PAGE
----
Covered yarns refer to a type of yarn in which one or more filaments or yarns are wrapped or covered with another strand of yarn or filament. The covering yarn or filament completely encases the core yarns, creating a smooth and continuous outer layer. The purpose of using covered yarns is to improve the performance and appearance of the fabric. The covered yarns can improve the yarn’s strength, elasticity, durability, and abrasion resistance. Additionally, covered yarns can be used to create various design effects and textures on the fabric’s surface. Covered yarns are widely used in the textile industry for manufacturing hosiery, knitwear, and various types of woven fabrics. The covering material can be made of various fibers, such as cotton, wool, silk, polyester, nylon, and spandex, depending on the desired properties and characteristics of the final product.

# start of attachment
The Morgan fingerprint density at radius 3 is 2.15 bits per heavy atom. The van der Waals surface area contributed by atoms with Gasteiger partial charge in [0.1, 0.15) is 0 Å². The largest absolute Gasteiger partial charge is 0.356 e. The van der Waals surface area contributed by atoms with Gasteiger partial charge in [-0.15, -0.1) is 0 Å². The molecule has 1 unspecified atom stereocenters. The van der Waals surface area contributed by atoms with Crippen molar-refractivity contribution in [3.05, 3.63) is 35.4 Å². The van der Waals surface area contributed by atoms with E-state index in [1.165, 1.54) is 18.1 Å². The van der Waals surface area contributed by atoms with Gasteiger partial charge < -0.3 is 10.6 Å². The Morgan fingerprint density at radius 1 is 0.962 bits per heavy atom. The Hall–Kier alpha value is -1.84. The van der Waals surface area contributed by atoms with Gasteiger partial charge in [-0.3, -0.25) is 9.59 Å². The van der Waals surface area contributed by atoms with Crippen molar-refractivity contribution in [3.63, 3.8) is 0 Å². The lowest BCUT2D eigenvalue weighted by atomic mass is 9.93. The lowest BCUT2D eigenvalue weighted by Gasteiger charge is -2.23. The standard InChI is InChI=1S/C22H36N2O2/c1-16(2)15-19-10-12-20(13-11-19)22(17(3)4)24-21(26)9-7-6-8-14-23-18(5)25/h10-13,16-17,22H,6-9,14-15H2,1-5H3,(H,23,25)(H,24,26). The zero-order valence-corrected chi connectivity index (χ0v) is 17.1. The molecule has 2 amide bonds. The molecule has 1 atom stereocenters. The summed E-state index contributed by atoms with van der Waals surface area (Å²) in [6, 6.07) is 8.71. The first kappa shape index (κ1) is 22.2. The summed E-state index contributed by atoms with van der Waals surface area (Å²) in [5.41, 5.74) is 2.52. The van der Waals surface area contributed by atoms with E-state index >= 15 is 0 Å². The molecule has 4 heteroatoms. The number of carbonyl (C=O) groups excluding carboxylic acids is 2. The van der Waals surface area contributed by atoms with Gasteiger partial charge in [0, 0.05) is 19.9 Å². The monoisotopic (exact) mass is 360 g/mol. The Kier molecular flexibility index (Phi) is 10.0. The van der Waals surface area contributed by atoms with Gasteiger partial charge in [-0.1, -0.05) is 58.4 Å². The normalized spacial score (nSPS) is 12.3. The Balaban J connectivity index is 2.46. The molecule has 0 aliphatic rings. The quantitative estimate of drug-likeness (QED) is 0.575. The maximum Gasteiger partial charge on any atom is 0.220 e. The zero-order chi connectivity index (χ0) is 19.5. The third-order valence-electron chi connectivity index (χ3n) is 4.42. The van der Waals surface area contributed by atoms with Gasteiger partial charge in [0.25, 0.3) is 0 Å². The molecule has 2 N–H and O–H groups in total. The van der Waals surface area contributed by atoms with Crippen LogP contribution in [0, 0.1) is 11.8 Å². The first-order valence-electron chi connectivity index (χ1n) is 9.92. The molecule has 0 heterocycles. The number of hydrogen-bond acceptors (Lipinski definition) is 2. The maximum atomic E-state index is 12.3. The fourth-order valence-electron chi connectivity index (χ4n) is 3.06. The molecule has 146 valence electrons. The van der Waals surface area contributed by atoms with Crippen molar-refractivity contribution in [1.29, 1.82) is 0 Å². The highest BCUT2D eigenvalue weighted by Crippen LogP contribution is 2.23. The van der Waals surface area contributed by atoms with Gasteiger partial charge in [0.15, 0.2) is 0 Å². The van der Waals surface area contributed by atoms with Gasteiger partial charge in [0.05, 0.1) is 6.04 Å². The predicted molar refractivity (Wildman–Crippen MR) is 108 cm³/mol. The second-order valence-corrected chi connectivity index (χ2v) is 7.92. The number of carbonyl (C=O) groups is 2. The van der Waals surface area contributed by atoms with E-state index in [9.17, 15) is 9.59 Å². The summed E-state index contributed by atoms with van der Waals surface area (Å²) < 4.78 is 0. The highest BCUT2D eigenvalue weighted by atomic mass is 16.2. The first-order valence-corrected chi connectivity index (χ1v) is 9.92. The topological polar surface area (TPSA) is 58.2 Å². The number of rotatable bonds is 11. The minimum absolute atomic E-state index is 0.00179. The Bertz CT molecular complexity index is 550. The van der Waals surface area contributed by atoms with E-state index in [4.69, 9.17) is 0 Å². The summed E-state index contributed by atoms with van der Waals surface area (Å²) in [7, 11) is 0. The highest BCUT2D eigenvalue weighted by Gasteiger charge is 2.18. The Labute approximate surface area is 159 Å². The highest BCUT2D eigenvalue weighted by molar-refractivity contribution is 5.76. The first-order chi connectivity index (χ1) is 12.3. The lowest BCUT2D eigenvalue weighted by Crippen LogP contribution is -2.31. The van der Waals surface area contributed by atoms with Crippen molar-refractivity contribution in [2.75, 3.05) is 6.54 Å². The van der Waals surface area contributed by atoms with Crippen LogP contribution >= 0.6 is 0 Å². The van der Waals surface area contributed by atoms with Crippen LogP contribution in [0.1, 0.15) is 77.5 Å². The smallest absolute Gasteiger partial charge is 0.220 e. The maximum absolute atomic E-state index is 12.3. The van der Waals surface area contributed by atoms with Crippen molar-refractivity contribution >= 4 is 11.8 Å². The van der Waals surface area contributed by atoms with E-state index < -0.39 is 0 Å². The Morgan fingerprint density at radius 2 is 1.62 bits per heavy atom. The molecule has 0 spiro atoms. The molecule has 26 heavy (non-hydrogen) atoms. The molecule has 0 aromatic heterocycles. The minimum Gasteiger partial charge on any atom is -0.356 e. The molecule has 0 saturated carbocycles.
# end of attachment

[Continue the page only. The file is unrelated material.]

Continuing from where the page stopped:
Single covered yarns consist of a core yarn that is wrapped with a second yarn.
A double covered yarn involves wrapping a core yarn with two distinct yarns. The purpose of the second layer of wrapping is primarily to balance out the twist direction of the first layer.